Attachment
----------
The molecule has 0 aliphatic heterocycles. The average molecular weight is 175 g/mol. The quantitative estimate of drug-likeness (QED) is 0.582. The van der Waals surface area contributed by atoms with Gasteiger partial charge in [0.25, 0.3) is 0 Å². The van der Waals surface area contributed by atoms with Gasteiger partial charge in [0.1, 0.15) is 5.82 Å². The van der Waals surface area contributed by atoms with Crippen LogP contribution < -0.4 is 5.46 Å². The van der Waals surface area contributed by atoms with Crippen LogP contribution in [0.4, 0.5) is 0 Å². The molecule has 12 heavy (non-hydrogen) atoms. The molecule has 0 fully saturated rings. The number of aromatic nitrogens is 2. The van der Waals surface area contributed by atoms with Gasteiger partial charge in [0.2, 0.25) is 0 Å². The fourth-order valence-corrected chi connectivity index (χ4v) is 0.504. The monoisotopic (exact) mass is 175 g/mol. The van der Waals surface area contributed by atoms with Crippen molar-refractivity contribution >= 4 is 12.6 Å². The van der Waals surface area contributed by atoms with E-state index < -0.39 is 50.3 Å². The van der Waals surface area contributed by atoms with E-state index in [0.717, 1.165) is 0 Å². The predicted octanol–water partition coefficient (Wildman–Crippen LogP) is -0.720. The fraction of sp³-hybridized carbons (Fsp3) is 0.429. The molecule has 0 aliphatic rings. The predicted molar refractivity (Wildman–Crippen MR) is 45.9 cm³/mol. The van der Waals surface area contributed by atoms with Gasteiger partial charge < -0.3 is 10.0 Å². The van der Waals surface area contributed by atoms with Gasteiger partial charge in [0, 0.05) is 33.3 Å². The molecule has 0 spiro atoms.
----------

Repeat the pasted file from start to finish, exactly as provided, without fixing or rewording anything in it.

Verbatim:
The molecule has 0 aliphatic heterocycles. The average molecular weight is 175 g/mol. The quantitative estimate of drug-likeness (QED) is 0.582. The van der Waals surface area contributed by atoms with Gasteiger partial charge in [0.25, 0.3) is 0 Å². The van der Waals surface area contributed by atoms with Gasteiger partial charge in [0.1, 0.15) is 5.82 Å². The van der Waals surface area contributed by atoms with Crippen LogP contribution < -0.4 is 5.46 Å². The van der Waals surface area contributed by atoms with Crippen LogP contribution in [0.4, 0.5) is 0 Å². The molecule has 12 heavy (non-hydrogen) atoms. The molecule has 0 fully saturated rings. The number of aromatic nitrogens is 2. The van der Waals surface area contributed by atoms with Gasteiger partial charge in [0.2, 0.25) is 0 Å². The fourth-order valence-corrected chi connectivity index (χ4v) is 0.504. The monoisotopic (exact) mass is 175 g/mol. The van der Waals surface area contributed by atoms with Crippen molar-refractivity contribution >= 4 is 12.6 Å². The van der Waals surface area contributed by atoms with E-state index < -0.39 is 50.3 Å². The van der Waals surface area contributed by atoms with E-state index in [0.717, 1.165) is 0 Å². The predicted octanol–water partition coefficient (Wildman–Crippen LogP) is -0.720. The fraction of sp³-hybridized carbons (Fsp3) is 0.429. The molecule has 0 aliphatic rings. The predicted molar refractivity (Wildman–Crippen MR) is 45.9 cm³/mol. The van der Waals surface area contributed by atoms with Gasteiger partial charge < -0.3 is 10.0 Å². The van der Waals surface area contributed by atoms with Gasteiger partial charge in [0, 0.05) is 33.3 Å². The molecule has 0 spiro atoms.